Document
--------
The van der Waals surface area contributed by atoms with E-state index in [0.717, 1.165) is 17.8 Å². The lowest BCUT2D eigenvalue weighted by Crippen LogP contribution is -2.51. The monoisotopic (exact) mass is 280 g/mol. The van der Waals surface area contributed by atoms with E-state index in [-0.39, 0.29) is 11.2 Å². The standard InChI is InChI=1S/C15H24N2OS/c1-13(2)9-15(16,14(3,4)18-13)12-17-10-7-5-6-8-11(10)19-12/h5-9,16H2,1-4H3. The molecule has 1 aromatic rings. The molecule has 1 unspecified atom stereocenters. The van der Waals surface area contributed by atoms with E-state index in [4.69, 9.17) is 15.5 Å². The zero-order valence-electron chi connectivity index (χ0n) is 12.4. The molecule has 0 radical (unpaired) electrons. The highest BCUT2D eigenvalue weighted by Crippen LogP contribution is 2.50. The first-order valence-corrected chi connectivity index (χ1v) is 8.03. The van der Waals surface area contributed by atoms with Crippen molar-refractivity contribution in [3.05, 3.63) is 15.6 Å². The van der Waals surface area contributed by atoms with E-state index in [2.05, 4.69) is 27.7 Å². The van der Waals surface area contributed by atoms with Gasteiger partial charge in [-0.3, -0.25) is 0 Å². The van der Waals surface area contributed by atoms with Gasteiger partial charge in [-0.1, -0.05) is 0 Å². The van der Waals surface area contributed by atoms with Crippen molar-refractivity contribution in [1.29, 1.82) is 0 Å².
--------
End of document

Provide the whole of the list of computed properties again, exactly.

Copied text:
The van der Waals surface area contributed by atoms with E-state index in [0.717, 1.165) is 17.8 Å². The lowest BCUT2D eigenvalue weighted by Crippen LogP contribution is -2.51. The monoisotopic (exact) mass is 280 g/mol. The van der Waals surface area contributed by atoms with E-state index in [-0.39, 0.29) is 11.2 Å². The standard InChI is InChI=1S/C15H24N2OS/c1-13(2)9-15(16,14(3,4)18-13)12-17-10-7-5-6-8-11(10)19-12/h5-9,16H2,1-4H3. The molecule has 1 aromatic rings. The molecule has 1 unspecified atom stereocenters. The van der Waals surface area contributed by atoms with E-state index in [4.69, 9.17) is 15.5 Å². The zero-order valence-electron chi connectivity index (χ0n) is 12.4. The molecule has 0 radical (unpaired) electrons. The highest BCUT2D eigenvalue weighted by Crippen LogP contribution is 2.50. The first-order valence-corrected chi connectivity index (χ1v) is 8.03. The van der Waals surface area contributed by atoms with Crippen molar-refractivity contribution in [3.05, 3.63) is 15.6 Å². The van der Waals surface area contributed by atoms with E-state index in [2.05, 4.69) is 27.7 Å². The van der Waals surface area contributed by atoms with Gasteiger partial charge in [-0.3, -0.25) is 0 Å². The van der Waals surface area contributed by atoms with Gasteiger partial charge in [-0.1, -0.05) is 0 Å². The van der Waals surface area contributed by atoms with Crippen molar-refractivity contribution in [1.29, 1.82) is 0 Å².